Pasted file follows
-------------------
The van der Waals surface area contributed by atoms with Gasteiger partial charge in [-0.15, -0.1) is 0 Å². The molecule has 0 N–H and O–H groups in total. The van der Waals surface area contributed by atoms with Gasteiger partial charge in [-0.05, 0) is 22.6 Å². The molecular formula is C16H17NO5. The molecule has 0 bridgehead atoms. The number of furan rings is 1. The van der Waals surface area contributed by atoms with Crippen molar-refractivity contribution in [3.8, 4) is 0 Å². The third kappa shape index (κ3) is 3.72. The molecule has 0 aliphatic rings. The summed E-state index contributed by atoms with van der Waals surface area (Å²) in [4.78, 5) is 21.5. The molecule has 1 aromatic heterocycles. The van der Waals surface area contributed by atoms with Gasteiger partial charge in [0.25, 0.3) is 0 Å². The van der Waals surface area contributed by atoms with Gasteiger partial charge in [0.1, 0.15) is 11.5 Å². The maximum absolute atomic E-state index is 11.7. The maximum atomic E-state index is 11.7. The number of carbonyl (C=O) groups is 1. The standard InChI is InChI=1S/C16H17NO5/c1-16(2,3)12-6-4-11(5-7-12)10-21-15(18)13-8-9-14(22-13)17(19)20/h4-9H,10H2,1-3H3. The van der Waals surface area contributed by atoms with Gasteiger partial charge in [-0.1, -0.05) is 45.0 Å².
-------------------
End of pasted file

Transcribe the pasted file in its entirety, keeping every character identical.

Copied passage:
The van der Waals surface area contributed by atoms with Gasteiger partial charge in [-0.15, -0.1) is 0 Å². The molecule has 0 N–H and O–H groups in total. The van der Waals surface area contributed by atoms with Gasteiger partial charge in [-0.05, 0) is 22.6 Å². The molecular formula is C16H17NO5. The molecule has 0 bridgehead atoms. The number of furan rings is 1. The van der Waals surface area contributed by atoms with Crippen molar-refractivity contribution in [3.8, 4) is 0 Å². The third kappa shape index (κ3) is 3.72. The molecule has 0 aliphatic rings. The summed E-state index contributed by atoms with van der Waals surface area (Å²) in [4.78, 5) is 21.5. The molecule has 1 aromatic heterocycles. The van der Waals surface area contributed by atoms with Gasteiger partial charge in [0.25, 0.3) is 0 Å². The van der Waals surface area contributed by atoms with Gasteiger partial charge in [0.1, 0.15) is 11.5 Å². The maximum absolute atomic E-state index is 11.7. The maximum atomic E-state index is 11.7. The number of carbonyl (C=O) groups is 1. The standard InChI is InChI=1S/C16H17NO5/c1-16(2,3)12-6-4-11(5-7-12)10-21-15(18)13-8-9-14(22-13)17(19)20/h4-9H,10H2,1-3H3. The van der Waals surface area contributed by atoms with Gasteiger partial charge in [-0.1, -0.05) is 45.0 Å².